Friday, March 22, 2013

It is not clear exactly when buildings were made to enshrine kami. It is likely that early shrine buildings were built by the same craftsmen who built temples and that both began to flourish from the seventh and eighth centuries. It is known that wooden-post, pit-dwelling structures were built from about 10,000 years ago. It is also known that some form of ritual was carried out in at least some of these structures from the remains of fertility figurines and other evidence of ritual found in archeological sites. Raised-floor storage structures, along with defensive structures such as lookout platforms and timber walls, were widespread in the Yayoi period. Rice storage structures and the residence of the chieftain appear to be prototypes of the shrine building. But the chief place of worship remained outdoors, especially in relation to waterways that were important for village survival and at the outskirts of villages where evil spirits threatened to enter and cause havoc.
            By the end of the Yayoi period, large earthen tombs called kofun were built and these two became sites of worship. Kofun construction came to an abrupt end at around the time Buddhism appeared and family temples and shrines became important centers of ancestor and deity worship.
            Here I offer another section from the Introduction to "Shinto Shrines" that highlights some of the most common shrine building styles. This excerpt is in two parts.

Building types (part 1)
While there are a number of building types, they fall into two categories. The first is a generic type not necessarily associated with any single shrine. The second is usually named after the shrine where the style originated. The second category may extend to no more than a handful of shrines in the same geographic location.

 Shinmei-zukuri: A type of honden construction associated with the rice storehouse and dating from the Yayoi period. A decorated bronze mirror from the fourth century depicts a similar style of building. It is a structure raised on stilts, with the floor level several feet above ground. It uses round wooden pillars between which boards are laid horizontally to form the walls. The wood is unpainted but copper or gold-plated hardware is used. There is a gabled roof that extends beyond the walls on all four sides. The roof material is rice straw (wara) or long grass like miscanthus (kaya), and it is finished with katsuogi and chigi that form a V above the roofline. The entrance is in the center on the non-gabled side, under the eaves, reached by a steep wooden ladderlike stair. There are no other doors or windows. On the gabled side, one pillar extends from the center of the roof ridge down to the ground, exterior to the wall. The pillars are buried directly in the ground. At some point, the architecture of the storehouse became the model for this style of shrine. The chief example is Ise Jingu in Mie Prefecture. Originally there was no veranda, but many do now have them, including Ise Jingu.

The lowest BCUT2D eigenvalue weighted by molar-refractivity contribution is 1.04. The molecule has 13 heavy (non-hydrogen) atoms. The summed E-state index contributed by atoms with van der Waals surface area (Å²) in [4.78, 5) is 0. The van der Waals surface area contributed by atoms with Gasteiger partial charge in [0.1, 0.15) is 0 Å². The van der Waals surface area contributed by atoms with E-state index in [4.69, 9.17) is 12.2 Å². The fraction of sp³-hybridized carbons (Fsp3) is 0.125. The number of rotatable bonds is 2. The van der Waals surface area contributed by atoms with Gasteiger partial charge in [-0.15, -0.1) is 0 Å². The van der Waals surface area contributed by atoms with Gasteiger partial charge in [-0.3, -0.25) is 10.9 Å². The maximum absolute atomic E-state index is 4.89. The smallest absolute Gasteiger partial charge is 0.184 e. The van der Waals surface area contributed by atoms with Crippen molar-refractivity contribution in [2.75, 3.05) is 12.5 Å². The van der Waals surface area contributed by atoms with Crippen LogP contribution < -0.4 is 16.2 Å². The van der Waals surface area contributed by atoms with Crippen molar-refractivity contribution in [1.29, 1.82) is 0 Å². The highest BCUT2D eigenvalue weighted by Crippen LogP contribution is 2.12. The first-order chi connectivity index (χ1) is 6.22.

Taisha-zukuri: A type of honden building that probably derived from the house (miya) of the village headman, who was responsible for performing rites for the kami. The basic style is considered one of the oldest building types. Wooden boards used for the walls sometimes run vertically, rather than horizontally as in the shinmei and sumiyoshi styles. It has a symmetrical gable roof with the gable on the front. The building is two-bays wide with the entrance in the front-right bay. The left bay has shitomido doors that are split horizontally with the upper half hinged at the top and opening upward, while the bottom half is removable. A veranda encircles the building, and stairs as wide as the entrance lead to ground level. Another characteristic of the style is the gabled roof over the stairs, which follows its steep angle. The chief example of the style is Izumo Taisha in Shimane Prefecture.

 Nagare-zukuri: This is probably the most common style of honden construction, found all around the country. The name means “flowing style,” and it is characterized by an asymmetric, upward-curving, gabled roof. The “flowing” roofline gives the style its name. The entrance is always in the center of the non-gabled side, and the roof there extends well past the wall to cover the veranda. It creates a full-width portico, sometimes with additional square pillars going from ground level up to the extended roof to support it along the eave (especially where the center section has been further extended to cover the stairs). A veranda wraps around three sides. A variation called ryonagare-zukuri has an extended roof on both front and back sides.

 Irimoya-zukuri: This is a general description of a building style that uses a hip-and-gable roof. The simple gable roof (called kirizuma-zukuri) forms an inverted V shape seen from the end. The surface may be flat, slightly concave, or convex. The hip-and-gable adds a lower, pent roof to the gable side, forming an A shape seen from the end. The full hip roof style (yosemune-zukuri) has four sloping rooflines, meeting at the top at a very short ridgepole. It creates a more or less symmetrical profile and a roof that looks very large compared with the building. The full hip style is more common in temple construction. The hip-and-gable style is common for shrines.

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